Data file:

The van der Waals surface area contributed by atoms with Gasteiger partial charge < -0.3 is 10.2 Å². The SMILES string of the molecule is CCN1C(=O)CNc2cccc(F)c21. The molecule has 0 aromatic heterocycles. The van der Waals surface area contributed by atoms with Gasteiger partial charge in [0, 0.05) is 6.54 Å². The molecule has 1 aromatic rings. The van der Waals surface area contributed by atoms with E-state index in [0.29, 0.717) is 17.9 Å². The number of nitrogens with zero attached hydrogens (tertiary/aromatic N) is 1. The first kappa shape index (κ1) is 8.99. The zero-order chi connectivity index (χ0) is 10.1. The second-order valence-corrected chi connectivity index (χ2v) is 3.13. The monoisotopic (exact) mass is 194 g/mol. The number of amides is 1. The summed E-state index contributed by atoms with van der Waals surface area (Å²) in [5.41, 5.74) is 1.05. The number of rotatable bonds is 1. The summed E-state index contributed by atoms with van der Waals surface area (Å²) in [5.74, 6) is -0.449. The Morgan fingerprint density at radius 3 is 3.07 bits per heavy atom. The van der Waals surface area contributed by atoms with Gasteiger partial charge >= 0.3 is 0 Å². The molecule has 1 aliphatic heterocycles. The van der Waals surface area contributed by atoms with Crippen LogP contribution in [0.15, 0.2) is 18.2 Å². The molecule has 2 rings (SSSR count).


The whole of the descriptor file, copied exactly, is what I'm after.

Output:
The van der Waals surface area contributed by atoms with Gasteiger partial charge < -0.3 is 10.2 Å². The SMILES string of the molecule is CCN1C(=O)CNc2cccc(F)c21. The molecule has 0 aromatic heterocycles. The van der Waals surface area contributed by atoms with Gasteiger partial charge in [0, 0.05) is 6.54 Å². The molecule has 1 aromatic rings. The van der Waals surface area contributed by atoms with E-state index in [0.29, 0.717) is 17.9 Å². The number of nitrogens with zero attached hydrogens (tertiary/aromatic N) is 1. The first kappa shape index (κ1) is 8.99. The zero-order chi connectivity index (χ0) is 10.1. The second-order valence-corrected chi connectivity index (χ2v) is 3.13. The monoisotopic (exact) mass is 194 g/mol. The number of amides is 1. The summed E-state index contributed by atoms with van der Waals surface area (Å²) in [5.41, 5.74) is 1.05. The number of rotatable bonds is 1. The summed E-state index contributed by atoms with van der Waals surface area (Å²) in [5.74, 6) is -0.449. The Morgan fingerprint density at radius 3 is 3.07 bits per heavy atom. The van der Waals surface area contributed by atoms with Gasteiger partial charge >= 0.3 is 0 Å². The molecule has 1 aliphatic heterocycles. The van der Waals surface area contributed by atoms with Crippen LogP contribution in [0.15, 0.2) is 18.2 Å². The molecule has 2 rings (SSSR count).